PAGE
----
The carrier will remain laid up north of the Isle of Wight, pointing towards Stokes Bay at Gosport in Hampshire, while in-depth investigations are carried out. Sources have revealed Royal Navy divers, who it is understood have been photographing the problem area, completed their work yesterday so that the engineers can assess how to carry out the necessary repairs.
A Navy source said: “We’re not going to be able to move it for at least two days. You could probably do lots of damage.”
Officials compared the situation to a punctured tyre on a car. Theoretically, the car can still be driven but it could inflict harm to the wheel shaft and the wheel itself.
It is considered likely that the 65,000-ton HMS Prince of Wales will have to be taken to a dry dock so the issues can be rectified.
The fear is that the carrier could now miss important trials, involving F-35B Lightning jets, off the coast of the United States as it is assessed following the breakdown shortly after starting its voyage.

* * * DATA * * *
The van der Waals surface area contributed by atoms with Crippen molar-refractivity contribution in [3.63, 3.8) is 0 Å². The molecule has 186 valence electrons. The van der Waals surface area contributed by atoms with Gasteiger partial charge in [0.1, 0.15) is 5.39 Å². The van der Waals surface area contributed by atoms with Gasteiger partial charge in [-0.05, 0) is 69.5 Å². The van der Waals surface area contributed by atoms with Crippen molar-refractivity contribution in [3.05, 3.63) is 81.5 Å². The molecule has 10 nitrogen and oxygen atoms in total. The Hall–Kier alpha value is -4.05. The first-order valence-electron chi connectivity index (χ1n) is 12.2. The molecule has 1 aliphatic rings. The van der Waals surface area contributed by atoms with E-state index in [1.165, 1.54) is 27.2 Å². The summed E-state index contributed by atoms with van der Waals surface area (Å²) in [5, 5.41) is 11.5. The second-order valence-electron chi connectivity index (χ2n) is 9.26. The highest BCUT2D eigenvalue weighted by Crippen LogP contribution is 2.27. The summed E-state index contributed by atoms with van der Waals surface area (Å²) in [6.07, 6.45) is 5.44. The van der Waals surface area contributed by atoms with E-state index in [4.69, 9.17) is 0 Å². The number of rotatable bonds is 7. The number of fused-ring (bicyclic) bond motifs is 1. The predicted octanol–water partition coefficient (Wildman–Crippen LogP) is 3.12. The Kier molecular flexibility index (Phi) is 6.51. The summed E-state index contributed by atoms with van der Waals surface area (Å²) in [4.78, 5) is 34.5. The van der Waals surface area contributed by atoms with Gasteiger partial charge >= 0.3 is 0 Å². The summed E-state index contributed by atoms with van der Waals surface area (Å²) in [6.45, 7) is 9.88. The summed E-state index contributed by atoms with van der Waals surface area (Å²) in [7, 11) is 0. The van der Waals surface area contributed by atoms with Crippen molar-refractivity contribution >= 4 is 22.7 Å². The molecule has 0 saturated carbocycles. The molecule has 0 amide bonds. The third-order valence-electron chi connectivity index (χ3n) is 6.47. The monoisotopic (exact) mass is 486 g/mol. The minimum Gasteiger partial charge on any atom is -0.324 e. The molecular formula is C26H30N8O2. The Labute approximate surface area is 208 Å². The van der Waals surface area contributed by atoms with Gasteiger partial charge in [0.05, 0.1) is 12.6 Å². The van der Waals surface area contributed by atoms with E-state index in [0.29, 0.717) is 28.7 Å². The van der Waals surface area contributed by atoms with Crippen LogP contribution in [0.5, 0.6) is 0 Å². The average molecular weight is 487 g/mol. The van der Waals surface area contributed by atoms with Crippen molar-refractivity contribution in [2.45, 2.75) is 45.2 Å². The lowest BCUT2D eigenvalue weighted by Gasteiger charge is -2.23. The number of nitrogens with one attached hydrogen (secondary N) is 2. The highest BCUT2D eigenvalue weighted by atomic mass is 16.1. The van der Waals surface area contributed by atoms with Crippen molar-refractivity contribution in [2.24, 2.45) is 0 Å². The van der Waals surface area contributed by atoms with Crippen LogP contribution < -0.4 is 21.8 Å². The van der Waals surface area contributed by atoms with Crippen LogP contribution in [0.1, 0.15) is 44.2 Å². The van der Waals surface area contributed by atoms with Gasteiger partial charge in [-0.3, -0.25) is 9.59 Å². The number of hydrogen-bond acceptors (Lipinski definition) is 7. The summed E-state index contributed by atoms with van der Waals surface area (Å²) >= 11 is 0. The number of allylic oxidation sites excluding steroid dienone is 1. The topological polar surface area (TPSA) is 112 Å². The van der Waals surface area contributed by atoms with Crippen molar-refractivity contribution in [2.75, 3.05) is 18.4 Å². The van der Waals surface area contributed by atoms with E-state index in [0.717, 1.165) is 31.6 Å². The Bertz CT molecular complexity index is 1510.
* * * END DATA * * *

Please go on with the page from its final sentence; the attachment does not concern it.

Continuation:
The carrier left Portsmouth Naval Base on Saturday before suffering a malfunction to its starboard propeller shaft.
Rear Admiral Steve Moorhouse admitted: “It is likely that the fault will require repairs which may impact the ship’s programme.
“The ship is now in a more sheltered anchorage for further inspection and then we will be able to provide further comment on the nature of the issue and the impact to her current schedule.
“We have reacted quickly to the emergent defect and are working closely with industry partners to resolve this as soon as we can.
“Rest assured, the Royal Navy continues to meet its commitments to deliver operations and to keep the UK, our partners and allies safe.”
The Nato flagship was meant to be sailing to undertake training exercises with the US Navy, the Royal Canadian Navy and the US Marine Corps – with the F-35Bs being involved.